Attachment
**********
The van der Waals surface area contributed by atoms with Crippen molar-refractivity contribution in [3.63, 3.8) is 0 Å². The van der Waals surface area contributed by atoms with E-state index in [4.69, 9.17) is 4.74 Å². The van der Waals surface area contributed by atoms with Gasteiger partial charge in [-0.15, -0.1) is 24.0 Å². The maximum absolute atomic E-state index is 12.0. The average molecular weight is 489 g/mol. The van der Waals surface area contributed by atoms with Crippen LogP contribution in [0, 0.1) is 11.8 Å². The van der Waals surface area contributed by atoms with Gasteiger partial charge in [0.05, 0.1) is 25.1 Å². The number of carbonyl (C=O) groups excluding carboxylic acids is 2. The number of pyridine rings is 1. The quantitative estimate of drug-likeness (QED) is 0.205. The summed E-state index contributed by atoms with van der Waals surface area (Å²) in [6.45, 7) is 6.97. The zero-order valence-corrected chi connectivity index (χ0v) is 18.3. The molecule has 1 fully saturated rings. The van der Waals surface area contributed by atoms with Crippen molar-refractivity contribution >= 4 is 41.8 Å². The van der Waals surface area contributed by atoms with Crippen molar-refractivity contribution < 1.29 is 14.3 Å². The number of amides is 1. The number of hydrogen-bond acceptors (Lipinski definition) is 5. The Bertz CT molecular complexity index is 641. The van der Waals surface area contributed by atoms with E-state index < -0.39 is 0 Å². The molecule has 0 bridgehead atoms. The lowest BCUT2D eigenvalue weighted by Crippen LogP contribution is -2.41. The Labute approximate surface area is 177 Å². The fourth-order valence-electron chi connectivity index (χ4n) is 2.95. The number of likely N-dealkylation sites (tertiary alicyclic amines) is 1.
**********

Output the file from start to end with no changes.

The van der Waals surface area contributed by atoms with Crippen molar-refractivity contribution in [3.63, 3.8) is 0 Å². The van der Waals surface area contributed by atoms with E-state index in [4.69, 9.17) is 4.74 Å². The van der Waals surface area contributed by atoms with Gasteiger partial charge in [-0.15, -0.1) is 24.0 Å². The maximum absolute atomic E-state index is 12.0. The average molecular weight is 489 g/mol. The van der Waals surface area contributed by atoms with Crippen LogP contribution in [0, 0.1) is 11.8 Å². The van der Waals surface area contributed by atoms with Gasteiger partial charge in [0.05, 0.1) is 25.1 Å². The number of carbonyl (C=O) groups excluding carboxylic acids is 2. The number of pyridine rings is 1. The quantitative estimate of drug-likeness (QED) is 0.205. The summed E-state index contributed by atoms with van der Waals surface area (Å²) in [6.45, 7) is 6.97. The zero-order valence-corrected chi connectivity index (χ0v) is 18.3. The molecule has 1 fully saturated rings. The van der Waals surface area contributed by atoms with Crippen molar-refractivity contribution >= 4 is 41.8 Å². The van der Waals surface area contributed by atoms with Crippen molar-refractivity contribution < 1.29 is 14.3 Å². The number of amides is 1. The number of hydrogen-bond acceptors (Lipinski definition) is 5. The Bertz CT molecular complexity index is 641. The van der Waals surface area contributed by atoms with E-state index < -0.39 is 0 Å². The molecule has 0 bridgehead atoms. The lowest BCUT2D eigenvalue weighted by Crippen LogP contribution is -2.41. The Labute approximate surface area is 177 Å². The fourth-order valence-electron chi connectivity index (χ4n) is 2.95. The number of likely N-dealkylation sites (tertiary alicyclic amines) is 1.